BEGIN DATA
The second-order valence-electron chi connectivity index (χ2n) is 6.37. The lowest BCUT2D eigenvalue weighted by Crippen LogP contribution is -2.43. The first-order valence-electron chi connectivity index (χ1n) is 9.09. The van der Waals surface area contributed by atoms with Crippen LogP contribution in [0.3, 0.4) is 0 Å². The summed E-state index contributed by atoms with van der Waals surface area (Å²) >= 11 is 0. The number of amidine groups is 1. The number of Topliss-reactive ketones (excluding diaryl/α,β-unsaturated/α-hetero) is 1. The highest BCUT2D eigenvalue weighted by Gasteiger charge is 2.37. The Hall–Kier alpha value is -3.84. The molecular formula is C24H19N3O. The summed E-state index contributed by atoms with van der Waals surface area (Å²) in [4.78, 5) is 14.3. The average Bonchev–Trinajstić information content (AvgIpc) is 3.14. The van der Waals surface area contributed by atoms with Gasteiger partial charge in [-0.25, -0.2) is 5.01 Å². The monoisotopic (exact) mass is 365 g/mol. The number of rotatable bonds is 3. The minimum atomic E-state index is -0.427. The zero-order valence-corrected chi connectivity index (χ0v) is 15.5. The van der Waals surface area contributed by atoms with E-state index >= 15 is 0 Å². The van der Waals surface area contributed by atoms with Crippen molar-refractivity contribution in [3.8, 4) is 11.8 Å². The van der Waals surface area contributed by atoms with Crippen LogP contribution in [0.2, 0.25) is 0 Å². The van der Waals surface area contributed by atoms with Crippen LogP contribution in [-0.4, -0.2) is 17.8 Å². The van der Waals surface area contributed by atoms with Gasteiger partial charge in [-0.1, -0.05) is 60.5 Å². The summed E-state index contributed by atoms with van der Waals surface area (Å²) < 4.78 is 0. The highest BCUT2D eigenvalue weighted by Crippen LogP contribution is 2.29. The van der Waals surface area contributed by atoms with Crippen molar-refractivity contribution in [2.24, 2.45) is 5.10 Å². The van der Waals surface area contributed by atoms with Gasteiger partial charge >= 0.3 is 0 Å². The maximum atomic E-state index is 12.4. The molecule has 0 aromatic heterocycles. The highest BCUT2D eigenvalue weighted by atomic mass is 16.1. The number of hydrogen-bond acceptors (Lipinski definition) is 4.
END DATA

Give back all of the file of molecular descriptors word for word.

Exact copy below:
The second-order valence-electron chi connectivity index (χ2n) is 6.37. The lowest BCUT2D eigenvalue weighted by Crippen LogP contribution is -2.43. The first-order valence-electron chi connectivity index (χ1n) is 9.09. The van der Waals surface area contributed by atoms with Crippen LogP contribution in [0.3, 0.4) is 0 Å². The summed E-state index contributed by atoms with van der Waals surface area (Å²) >= 11 is 0. The number of amidine groups is 1. The number of Topliss-reactive ketones (excluding diaryl/α,β-unsaturated/α-hetero) is 1. The highest BCUT2D eigenvalue weighted by Gasteiger charge is 2.37. The Hall–Kier alpha value is -3.84. The molecular formula is C24H19N3O. The summed E-state index contributed by atoms with van der Waals surface area (Å²) in [4.78, 5) is 14.3. The average Bonchev–Trinajstić information content (AvgIpc) is 3.14. The van der Waals surface area contributed by atoms with Gasteiger partial charge in [-0.25, -0.2) is 5.01 Å². The monoisotopic (exact) mass is 365 g/mol. The number of rotatable bonds is 3. The minimum atomic E-state index is -0.427. The zero-order valence-corrected chi connectivity index (χ0v) is 15.5. The van der Waals surface area contributed by atoms with E-state index >= 15 is 0 Å². The van der Waals surface area contributed by atoms with Crippen molar-refractivity contribution in [3.8, 4) is 11.8 Å². The van der Waals surface area contributed by atoms with Crippen LogP contribution in [0.2, 0.25) is 0 Å². The van der Waals surface area contributed by atoms with Crippen LogP contribution in [-0.4, -0.2) is 17.8 Å². The van der Waals surface area contributed by atoms with Gasteiger partial charge in [-0.1, -0.05) is 60.5 Å². The summed E-state index contributed by atoms with van der Waals surface area (Å²) < 4.78 is 0. The highest BCUT2D eigenvalue weighted by Crippen LogP contribution is 2.29. The van der Waals surface area contributed by atoms with Crippen molar-refractivity contribution in [2.24, 2.45) is 5.10 Å². The van der Waals surface area contributed by atoms with Gasteiger partial charge >= 0.3 is 0 Å². The maximum atomic E-state index is 12.4. The molecule has 0 aromatic heterocycles. The highest BCUT2D eigenvalue weighted by atomic mass is 16.1. The number of hydrogen-bond acceptors (Lipinski definition) is 4.